Whereas tartan has its proud and bold colours, heralding unity and ceremony, tweed is almost the inverse of this, with its stealthy tones blending into the countryside. Its longevity comes from a combination of durability and craft and has been a staple cloth in wardrobes through the generations. Creating not only seasonal reinvention through fashion, but sustainable legacy pieces to be handed down and cherished.
Although there are many modern fibres and fabrics which may be lighter or easier to care for, tweed graced the shoulders of both Artic explorers and catwalk models through the ages, proving it has a tireless and timeless elegance only matched by its versatility.
“I like to think of tweed as an ‘honest’ cloth, with colours inspired by the landscape and its flora.”
A big part of fashion and the wider world right now is a move towards sustainability – is this something you see in these respective textile industries, and more broadly?
There is the mantra echoing through modern trends of ‘keeping it local’, although we still live our lives and have come to rely on the convenience of mass production, the world is now feeling the effects and suffering created by mass consumption on many levels.
Fabric production, both man-made and natural fibres, has been responsible for considerable unseen global pollution for the past century. With cheap ‘sweatshop’ made fast fashion being a key malefactor in this ecological crime.
Choosing locally spun yarns and woven cloth reduces the carbon footprint. Using bespoke tailors means more care, craft and skill is nurtured into garments, creating clothing with a soul. Our lives are cluttered with things we don’t need and clothes we buy and don’t wear, more value needs to be recognised in items which have a longer lifespan and cause less pollution to the environment. The less distance from the sheep’s back to the customers, the better it is all round.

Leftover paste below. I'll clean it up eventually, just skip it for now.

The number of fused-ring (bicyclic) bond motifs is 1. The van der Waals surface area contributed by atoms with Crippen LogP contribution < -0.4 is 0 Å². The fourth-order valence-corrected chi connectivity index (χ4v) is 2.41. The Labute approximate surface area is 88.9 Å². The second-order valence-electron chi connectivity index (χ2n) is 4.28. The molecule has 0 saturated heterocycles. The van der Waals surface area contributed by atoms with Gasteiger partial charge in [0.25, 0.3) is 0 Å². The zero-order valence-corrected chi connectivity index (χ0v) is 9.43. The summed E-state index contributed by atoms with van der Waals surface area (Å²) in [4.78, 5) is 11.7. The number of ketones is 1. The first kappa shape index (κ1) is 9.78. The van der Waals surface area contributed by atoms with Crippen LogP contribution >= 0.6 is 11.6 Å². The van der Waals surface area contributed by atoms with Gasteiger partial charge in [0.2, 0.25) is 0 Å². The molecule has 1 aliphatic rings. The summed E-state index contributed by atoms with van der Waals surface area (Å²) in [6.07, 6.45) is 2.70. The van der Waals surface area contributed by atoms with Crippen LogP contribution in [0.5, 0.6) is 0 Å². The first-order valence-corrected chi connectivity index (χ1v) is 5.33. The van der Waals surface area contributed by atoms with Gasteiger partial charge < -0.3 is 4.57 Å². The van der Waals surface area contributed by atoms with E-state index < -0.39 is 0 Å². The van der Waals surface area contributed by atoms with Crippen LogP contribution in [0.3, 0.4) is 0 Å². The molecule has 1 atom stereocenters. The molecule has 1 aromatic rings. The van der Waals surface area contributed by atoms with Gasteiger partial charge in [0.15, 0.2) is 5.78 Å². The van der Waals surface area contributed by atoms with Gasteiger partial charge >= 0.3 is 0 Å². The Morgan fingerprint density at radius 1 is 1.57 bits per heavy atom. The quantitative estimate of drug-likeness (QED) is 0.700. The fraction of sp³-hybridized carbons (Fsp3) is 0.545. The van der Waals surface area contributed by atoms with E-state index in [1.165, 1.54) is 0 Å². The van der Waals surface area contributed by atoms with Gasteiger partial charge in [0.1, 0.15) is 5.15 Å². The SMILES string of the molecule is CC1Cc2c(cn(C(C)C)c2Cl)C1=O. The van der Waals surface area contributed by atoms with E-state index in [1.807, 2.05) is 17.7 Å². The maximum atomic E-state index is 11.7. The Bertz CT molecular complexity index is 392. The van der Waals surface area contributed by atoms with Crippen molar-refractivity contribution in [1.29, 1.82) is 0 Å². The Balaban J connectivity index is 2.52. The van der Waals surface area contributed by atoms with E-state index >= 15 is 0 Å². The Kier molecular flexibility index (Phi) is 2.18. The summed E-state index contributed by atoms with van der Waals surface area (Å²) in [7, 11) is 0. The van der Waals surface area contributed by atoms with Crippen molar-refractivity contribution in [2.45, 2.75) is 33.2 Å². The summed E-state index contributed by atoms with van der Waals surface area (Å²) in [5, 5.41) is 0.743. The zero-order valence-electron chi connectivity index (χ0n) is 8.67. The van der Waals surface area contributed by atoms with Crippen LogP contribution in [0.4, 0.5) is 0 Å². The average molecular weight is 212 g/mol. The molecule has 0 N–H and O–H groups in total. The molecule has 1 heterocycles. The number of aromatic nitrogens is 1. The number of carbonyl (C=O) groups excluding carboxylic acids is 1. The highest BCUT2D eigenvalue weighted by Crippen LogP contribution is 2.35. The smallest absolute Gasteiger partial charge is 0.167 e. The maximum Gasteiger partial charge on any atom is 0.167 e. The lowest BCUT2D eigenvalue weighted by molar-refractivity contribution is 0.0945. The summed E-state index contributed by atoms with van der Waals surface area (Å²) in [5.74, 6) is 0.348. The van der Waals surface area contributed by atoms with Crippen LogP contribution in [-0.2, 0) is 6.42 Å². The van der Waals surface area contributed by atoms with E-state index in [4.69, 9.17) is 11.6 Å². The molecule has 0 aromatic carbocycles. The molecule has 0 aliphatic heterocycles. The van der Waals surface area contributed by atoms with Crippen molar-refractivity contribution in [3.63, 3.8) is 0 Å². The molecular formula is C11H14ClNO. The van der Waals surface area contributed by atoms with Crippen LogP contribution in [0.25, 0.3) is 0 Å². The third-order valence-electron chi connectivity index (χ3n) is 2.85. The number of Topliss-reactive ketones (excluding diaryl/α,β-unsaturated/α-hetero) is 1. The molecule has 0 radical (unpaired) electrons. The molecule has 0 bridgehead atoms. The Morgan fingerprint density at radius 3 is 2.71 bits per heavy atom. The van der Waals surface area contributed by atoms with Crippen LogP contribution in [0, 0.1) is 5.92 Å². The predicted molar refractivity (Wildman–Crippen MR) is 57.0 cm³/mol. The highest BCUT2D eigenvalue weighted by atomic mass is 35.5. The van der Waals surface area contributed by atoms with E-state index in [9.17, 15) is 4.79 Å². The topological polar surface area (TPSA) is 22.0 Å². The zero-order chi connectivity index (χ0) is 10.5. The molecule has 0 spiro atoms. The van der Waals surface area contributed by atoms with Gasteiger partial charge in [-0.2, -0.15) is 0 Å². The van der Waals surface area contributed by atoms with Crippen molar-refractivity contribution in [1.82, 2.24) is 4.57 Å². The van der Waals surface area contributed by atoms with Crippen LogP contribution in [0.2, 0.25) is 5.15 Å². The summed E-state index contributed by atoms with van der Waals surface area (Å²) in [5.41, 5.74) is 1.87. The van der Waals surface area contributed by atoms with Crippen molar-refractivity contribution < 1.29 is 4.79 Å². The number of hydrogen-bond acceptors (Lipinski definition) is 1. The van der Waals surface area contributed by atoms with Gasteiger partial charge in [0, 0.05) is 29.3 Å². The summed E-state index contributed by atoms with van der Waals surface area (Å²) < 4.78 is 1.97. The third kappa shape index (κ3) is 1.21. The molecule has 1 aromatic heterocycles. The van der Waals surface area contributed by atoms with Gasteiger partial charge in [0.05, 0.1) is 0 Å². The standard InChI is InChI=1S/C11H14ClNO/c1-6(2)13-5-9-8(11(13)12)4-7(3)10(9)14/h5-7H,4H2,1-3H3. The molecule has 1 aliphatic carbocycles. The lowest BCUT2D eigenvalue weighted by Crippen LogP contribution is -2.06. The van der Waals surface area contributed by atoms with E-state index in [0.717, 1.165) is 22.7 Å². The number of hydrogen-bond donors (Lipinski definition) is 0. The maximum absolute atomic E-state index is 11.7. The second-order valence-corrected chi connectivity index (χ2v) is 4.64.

You’ve documented the life and history of both tartan and tweed here: what do you think the future holds for them?
As long as there is Scotland there will be Tartan, and as long as there are hills there will be tweed! Both cloths have had their fair share of press and catwalk coverage in the fashion world even over the past 50 years. Although there will be technological innovations and shifts in trend, the key elements which make up these two fabrics will keep them from ever disappearing from designer look-books or into the suitcase in the attic for too long. Tartan is now as popular globally is it was in Victorian times, and tweed is kept in the forefront of popular culture by its appearance in period dramas. As long as our love affair with the past endures then these cloths will have a relevant place in our hearts, and in our wardrobes.
“As long as our love affair with the past endures then these cloths will have a relevant place in our hearts, and in our wardrobes.”
What do you hope readers take from your books?
I would hope there are a few facts, and interesting references which will stay with the reader. The books are supposed to be ones to pick up and put down, with bite sized pieces of inspiration and knowledge tucked inside. I never like to preach, but I do have some strong opinions on certain aspects of style and correctness. Both books cover my personal portfolio and journey through tailoring. My love of nature’s camouflage in the world of cloth and clothing. Knowledge that I have wanted to share and record, looking back to then look forward, and realising that the past has as much to do with the future, as it ever did in the moment.